Chapter 35. Deploying Red Hat CloudForms on OpenShift Container Platform

35.1. Overview


Deploying Red Hat CloudForms on OpenShift Container Platform is a Technology Preview feature only. Technology Preview features are not supported with Red Hat production service level agreements (SLAs), might not be functionally complete, and Red Hat does not recommend to use them for production. These features provide early access to upcoming product features, enabling customers to test functionality and provide feedback during the development process.

For more information on Red Hat Technology Preview features support scope, see

The OpenShift Container Platform installer includes an Ansible role and playbook for deploying Red Hat CloudForms 4.5 (CloudForms Management Engine 5.8, or CFME) on OpenShift Container Platform. This deployment must be run on a dedicated OpenShift Container Platform cluster, meaning that no applications or infrastructure other than those required for the CFME deployment should be running on it.

This role is based on the work in the upstream manageiq/manageiq-pods project. For additional details on configurations specific to ManageIQ (MIQ), such as optional post-installation tasks, see the project’s upstream documentation.


The terms CFME and MIQ are interchangeable in this deployment.

35.2. Requirements

35.2.1. Prerequisites

  • A running OpenShift Container Platform 3.6 cluster
  • NFS or other compatible persistent volume storage provider
  • A cluster-admin user (created by this role, if required)

35.2.2. Cluster Sizing

In order to avoid random deployment failures due to insufficient resources, the following minimum cluster size is recommended:





12 GB




8 GB

Persistent Volume (PV) Storage

25 GB




CFME has hard requirements for memory. CFME will not install if your infrastructure does not meet or exceed the requirements given above.

35.2.3. Other Sizing Considerations

  • Recommendations assume CFME will be the only application running on this OpenShift Container Platform cluster.
  • Alternatively, you can provision an infrastructure node to run registry, router, metrics, and/or logging pods.
  • Each CFME application pod will consume at least 3 GB of RAM on initial deployment (a blank deployment without providers).
  • RAM consumption will ramp up higher depending on appliance use; after providers are added, expect higher resource consumption.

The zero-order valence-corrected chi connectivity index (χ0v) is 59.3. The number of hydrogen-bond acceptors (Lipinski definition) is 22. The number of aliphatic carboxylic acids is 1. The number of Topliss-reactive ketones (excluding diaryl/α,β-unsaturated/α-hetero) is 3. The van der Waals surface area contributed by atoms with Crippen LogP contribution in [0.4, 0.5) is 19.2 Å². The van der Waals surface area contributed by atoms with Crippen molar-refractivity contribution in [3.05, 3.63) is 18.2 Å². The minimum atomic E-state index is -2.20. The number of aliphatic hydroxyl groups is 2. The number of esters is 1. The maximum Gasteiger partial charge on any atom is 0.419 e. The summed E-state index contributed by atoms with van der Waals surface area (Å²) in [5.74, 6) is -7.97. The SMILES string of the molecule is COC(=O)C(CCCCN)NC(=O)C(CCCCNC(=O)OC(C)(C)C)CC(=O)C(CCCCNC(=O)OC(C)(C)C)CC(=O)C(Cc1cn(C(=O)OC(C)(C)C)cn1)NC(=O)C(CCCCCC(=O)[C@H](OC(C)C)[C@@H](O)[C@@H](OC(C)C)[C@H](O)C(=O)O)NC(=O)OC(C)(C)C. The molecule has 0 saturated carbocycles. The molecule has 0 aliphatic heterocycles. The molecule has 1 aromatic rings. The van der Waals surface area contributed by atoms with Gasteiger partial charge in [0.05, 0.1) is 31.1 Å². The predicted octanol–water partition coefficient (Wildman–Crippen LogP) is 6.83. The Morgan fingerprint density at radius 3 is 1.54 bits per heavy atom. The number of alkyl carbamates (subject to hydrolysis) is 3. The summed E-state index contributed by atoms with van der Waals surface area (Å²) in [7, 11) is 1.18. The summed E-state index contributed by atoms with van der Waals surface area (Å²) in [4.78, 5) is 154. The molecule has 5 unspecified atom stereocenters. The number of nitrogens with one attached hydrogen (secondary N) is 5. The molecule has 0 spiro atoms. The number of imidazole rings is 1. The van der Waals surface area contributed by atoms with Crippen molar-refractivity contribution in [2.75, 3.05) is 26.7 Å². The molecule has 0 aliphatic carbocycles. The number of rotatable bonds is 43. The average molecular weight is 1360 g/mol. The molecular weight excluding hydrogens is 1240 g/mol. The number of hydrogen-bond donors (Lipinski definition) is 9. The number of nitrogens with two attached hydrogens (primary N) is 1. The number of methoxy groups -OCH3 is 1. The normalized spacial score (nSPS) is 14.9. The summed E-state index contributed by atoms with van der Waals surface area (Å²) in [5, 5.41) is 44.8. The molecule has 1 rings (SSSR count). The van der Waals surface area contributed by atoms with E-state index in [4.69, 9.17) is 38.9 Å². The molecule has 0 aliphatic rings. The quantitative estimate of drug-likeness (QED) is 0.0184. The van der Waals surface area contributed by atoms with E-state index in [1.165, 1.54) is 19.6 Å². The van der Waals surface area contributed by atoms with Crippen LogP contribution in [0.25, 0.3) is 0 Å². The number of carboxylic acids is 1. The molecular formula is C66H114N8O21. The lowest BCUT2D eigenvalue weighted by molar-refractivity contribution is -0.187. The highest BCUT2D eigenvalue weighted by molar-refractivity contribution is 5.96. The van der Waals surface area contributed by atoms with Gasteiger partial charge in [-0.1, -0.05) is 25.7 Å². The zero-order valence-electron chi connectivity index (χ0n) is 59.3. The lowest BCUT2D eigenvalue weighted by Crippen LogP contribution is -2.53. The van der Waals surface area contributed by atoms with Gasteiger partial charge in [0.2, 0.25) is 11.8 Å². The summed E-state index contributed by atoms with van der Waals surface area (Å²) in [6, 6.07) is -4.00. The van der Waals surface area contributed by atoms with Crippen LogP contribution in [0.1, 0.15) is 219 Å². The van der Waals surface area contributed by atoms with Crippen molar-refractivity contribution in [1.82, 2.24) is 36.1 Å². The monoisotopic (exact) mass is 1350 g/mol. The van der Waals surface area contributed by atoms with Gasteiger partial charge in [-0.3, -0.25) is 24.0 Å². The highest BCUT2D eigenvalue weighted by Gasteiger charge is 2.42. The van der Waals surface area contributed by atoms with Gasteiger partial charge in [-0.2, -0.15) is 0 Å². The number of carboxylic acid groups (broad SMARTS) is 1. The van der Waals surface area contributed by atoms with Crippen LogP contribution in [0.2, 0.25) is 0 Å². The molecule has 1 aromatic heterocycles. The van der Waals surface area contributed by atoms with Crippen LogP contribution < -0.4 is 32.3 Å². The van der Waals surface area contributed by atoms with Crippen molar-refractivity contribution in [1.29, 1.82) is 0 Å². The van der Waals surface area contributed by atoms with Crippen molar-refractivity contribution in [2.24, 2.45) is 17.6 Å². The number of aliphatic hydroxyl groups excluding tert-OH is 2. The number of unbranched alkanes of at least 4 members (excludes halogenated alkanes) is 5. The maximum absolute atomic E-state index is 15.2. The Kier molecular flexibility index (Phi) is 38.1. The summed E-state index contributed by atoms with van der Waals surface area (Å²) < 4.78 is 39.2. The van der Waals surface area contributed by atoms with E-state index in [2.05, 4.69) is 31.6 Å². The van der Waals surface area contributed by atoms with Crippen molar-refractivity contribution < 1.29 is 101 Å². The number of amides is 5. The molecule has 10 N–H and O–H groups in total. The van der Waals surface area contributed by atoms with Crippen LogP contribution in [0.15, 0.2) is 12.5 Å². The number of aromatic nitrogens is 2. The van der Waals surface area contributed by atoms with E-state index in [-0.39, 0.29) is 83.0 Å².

35.2.4. Assumptions

  1. You must meet or exceed the Cluster Sizing requirements.
  2. Your NFS server is on your master host.
  3. Your PV backing the NFS storage volume is mounted on /exports/.

NFS must export the following directories to back the PVs:

  • /exports/miq-pv0[123]

If the required directories are not present during installation, they will be created using the recommended permissions per the upstream documentation:

  • UID/GID: root/root
  • Mode: 0775

If you are using a separate volume (/dev/vdX) for NFS storage, ensure it is mounted on /exports/ before running this role.

35.3. Role Variables

Core variables in this role:

NameDefault ValueDescription



True: Install everything and create a new CFME application. False: Only install the templates and scaffolding.

Variables that you can override have defaults defined in /usr/share/ansible/openshift-ansible/roles/openshift_Cfme/defaults/main.yml.

35.4. Pre-flight Checks

As documented in Prerequisites, you must already have your OpenShift Container Platform cluster up and running.

The CFME pod is fairly large (about 1.7 GB), so to save some spin-up time post-deployment, you can optionally begin pre-pulling the following to each of your nodes now:

# docker pull
# docker pull
# docker pull

35.5. Running the Playbook


Do not re-run the entrypoint playbook multiple times in a row without cleaning up after previous runs if some of the CFME steps have ran. This is a known issue. Further instructions are provided in Manual Clean-up.

To run the playbook to deploy CFME:

  1. In your existing inventory file, set the openshift_cfme_install_app parameter to True under the [OSEv3:vars] section:

  2. Run the following entrypoint playbook to install CFME using your existing inventory file:

    # ansible-playbook -v [-i /path/to/file] \

35.6. Verifying the Deployment

After the installation completes, the playbook shows the following information:

TASK [openshift_cfme : Status update] *********************************************************
ok: [] => {
    "msg": "CFME has been deployed. Note that there will be a delay before it is fully initialized.\n"

This will take several minutes (possibly 10 or more), depending on your network connection.

35.6.1. Describing the CFME Pod

To gain further insight into the deployment process during initialization, use the oc describe command to view details about the CFME pod:

$ oc describe pod manageiq-0

Readiness probes will take a while to become Healthy in this output. The initial health probes will not happen for at least eight minutes depending on how long it takes you to pull down the large images. CFME is a large application so it may take a considerable amount of time for it to deploy and be marked as Healthy.